Written By: Professor PoliScit - Moral and Smart and Rightous
URL: http://
Yet the "liberal" Left doesn’t support a democracy in Iraq.
Yeah, it’s only liburuhls that think it’s a mistake to try build a democracy at the point of a gun.

The real reason that a majority of Americans are against the Iraq adventure is not because a majority of Americans are liberals, it is because the prinicpals of both liberals AND conservative AND libertarians argue against building democracies with our military.

It was (real) conservatives who were most correct about the reasons we should not have gone and results if we did...
Charley Reese, a staunch conservative, who was selected a couple of years ago as the favorite columnist of C-Span viewers, wrote that a U.S. attack on Iraq: "is a prescription for the decline and fall of the American empire. Overextension – urged on by a bunch of rabid intellectuals who wouldn’t know one end of a gun from another – has doomed many an empire. Just let the United States try to occupy the Middle East, which will be the practical result of a war against Iraq, and Americans will be bled dry by the costs in both blood and treasure."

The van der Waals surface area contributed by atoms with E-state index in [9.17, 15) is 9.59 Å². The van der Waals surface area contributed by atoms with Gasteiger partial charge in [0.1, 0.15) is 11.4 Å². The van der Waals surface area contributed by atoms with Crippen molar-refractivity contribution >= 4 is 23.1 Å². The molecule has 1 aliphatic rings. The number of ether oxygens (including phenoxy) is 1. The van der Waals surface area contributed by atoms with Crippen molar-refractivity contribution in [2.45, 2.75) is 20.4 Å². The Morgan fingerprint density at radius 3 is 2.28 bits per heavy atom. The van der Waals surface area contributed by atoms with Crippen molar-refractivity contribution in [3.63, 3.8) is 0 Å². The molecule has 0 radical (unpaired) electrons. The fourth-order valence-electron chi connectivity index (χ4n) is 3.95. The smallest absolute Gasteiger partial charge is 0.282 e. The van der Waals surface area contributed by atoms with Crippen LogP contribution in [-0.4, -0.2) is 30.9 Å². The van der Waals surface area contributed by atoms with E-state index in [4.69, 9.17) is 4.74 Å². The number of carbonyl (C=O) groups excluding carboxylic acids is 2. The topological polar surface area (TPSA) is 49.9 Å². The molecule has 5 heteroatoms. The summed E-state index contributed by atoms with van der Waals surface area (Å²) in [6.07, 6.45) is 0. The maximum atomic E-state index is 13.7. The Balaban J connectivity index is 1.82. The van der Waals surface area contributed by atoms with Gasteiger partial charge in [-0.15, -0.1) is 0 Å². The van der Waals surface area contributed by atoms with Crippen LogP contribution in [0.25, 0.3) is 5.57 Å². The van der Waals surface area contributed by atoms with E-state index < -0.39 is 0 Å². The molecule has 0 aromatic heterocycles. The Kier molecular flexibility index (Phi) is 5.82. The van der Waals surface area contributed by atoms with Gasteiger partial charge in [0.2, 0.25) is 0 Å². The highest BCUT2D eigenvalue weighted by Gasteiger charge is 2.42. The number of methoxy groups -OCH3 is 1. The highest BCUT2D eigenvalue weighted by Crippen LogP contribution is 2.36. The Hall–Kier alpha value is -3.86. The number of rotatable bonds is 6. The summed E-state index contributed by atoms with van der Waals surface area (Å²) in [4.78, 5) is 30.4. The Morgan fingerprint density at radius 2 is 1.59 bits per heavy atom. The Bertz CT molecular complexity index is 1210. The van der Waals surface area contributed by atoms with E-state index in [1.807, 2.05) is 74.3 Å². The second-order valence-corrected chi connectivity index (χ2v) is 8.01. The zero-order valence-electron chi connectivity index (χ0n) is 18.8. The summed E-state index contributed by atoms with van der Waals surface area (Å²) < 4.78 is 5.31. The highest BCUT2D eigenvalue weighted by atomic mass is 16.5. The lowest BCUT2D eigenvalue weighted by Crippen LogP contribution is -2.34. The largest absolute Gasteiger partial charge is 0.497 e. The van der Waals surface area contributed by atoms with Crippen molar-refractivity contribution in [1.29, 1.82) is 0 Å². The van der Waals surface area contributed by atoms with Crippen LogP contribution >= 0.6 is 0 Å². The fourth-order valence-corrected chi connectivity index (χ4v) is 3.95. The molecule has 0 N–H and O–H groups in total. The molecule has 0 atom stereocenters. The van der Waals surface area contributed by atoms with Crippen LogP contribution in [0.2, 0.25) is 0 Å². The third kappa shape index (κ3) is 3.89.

Paul Craig Roberts, who was one of the highest-ranking Treasury Department officials under President Reagan and now a nationally-syndicated conservative columnist, wrote: "an invasion of Iraq is likely the most thoughtless action in modern history."
It is a traditional conservative position to be against the U.S. being the policeman of the world. That is exactly what we will be doing if we go to war in Iraq.

It is a traditional conservative position to be critical of, skeptical about, even opposed to the very wasteful, corrupt United Nations, yet the primary justification for this war, what we hear over and over again, is that Iraq has violated 16 U.N. resolutions.